MIT had maintained its independence—and the Review would also live on to chronicle how the Institute would ultimately find a new home with room to grow across the river in Cambridge. (See “The Move That Shaped MIT,” MIT News, May/June 2016, and “How MIT Ended Up on Memorial Drive,” MIT News, July/August 2022.)  


As the Institute settled into the “New Technology” campus in Cambridge and put the First World War behind it, change was brewing at The Technology Review, which by then had been the official publication of the MIT Alumni Association for more than a decade. “A New Alumni President, A New Alumni Review” announced the July 1922 issue. “HARRY J. CARLSON, ’92, whose first message to the alumni begins on the next page, will have, as the organ of his office and policies, a new ALUMNI REVIEW—at least, one so reorganized that [it] will hardly be recognizable to the readers of the old magazine.”

The new magazine was indeed hardly recognizable. For starters, it was physically bigger, going from a roughly 6-by-9 inch, single-­column page size to an 8½-by-11, two-­column format, with many photographs. It would now be published eight times a year (up from four in recent years). At the helm would be the Review’s young, energetic new editor: Harold E. Lobdell, Class of 1917.

The Review’s articles still had MIT themes, but many looked far beyond campus. After a four-page interview with MIT’s new president, Samuel Wesley Stratton, the November 1922 edition ran a two-page article describing Stratton’s 20-year run as the founding director of the National Bureau of Standards. Readers were then treated to an account of “Flying through Europe,” a thrilling six-page firsthand report (complete with photos of planes, gliders, and a “forced landing”) by associate professor of aeronautical engineering E.P. Warner, Class of 1917. And there was a three-page profile of the director of the General Electric Research Laboratory, Gerald Swope, Class of 1895—who would become GE’s president by the time the issue was delivered.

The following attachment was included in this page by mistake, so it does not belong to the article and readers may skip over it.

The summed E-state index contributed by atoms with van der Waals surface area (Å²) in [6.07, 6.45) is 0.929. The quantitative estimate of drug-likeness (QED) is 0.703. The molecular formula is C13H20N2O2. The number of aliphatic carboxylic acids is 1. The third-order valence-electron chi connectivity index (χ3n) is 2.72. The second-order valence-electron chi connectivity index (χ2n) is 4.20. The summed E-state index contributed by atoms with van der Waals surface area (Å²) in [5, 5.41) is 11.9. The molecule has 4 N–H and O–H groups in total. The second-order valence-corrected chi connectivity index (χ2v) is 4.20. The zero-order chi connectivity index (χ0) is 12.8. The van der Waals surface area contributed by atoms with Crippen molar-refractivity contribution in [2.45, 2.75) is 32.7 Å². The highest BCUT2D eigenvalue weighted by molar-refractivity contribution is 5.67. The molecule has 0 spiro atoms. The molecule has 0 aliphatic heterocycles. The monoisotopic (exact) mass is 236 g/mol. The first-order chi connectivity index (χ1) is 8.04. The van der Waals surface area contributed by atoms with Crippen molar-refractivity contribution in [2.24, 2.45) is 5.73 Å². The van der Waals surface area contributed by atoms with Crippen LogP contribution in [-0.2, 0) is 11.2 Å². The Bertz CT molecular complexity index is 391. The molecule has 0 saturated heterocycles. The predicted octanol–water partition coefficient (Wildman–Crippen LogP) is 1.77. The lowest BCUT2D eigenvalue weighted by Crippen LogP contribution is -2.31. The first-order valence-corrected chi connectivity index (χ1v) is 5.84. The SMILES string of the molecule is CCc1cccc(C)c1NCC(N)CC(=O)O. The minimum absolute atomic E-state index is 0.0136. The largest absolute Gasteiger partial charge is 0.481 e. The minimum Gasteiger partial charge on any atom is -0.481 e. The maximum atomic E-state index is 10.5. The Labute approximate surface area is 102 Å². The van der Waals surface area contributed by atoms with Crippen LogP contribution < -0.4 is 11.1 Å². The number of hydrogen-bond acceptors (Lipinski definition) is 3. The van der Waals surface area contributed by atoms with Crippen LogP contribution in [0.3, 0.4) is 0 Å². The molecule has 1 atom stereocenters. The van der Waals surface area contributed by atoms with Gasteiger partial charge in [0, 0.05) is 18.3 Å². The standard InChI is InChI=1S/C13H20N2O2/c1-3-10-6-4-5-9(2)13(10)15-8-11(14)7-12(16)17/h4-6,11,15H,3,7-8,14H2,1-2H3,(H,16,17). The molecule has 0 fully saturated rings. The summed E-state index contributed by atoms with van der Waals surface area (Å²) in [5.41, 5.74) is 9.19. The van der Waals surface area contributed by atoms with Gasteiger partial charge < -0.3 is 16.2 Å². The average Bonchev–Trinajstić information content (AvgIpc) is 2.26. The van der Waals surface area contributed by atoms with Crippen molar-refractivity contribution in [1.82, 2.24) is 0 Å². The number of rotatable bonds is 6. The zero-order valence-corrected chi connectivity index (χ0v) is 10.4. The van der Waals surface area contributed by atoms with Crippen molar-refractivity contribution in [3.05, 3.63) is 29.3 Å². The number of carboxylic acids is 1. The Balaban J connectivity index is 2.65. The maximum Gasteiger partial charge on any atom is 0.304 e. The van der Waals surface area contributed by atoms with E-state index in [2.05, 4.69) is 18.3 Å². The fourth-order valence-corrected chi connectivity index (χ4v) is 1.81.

""
The July 1922 issue (above) announced a “new alumni review” under the leadership of Harold E. Lobdell (right), Class of 1917. By blending news about MIT with coverage of the growing technical world, Lobdell set the Review on a path to become the magazine we know today.
MIT MUSEUM

Yet the Review was still clearly an alumni magazine. It included reports of fraternity memberships, news from the classes, and even an account of an early hack: an MIT student had constructed and publicly demonstrated a (fake) perpetual motion machine as a publicity stunt for the undergraduate journal Tech Engineering News. So convincing was the device that it stumped students and professors alike. After the hoax came to light, the Boston Globe reported that another Boston newspaper had been fooled, publishing a photo of it and hailing it as an engineering breakthrough.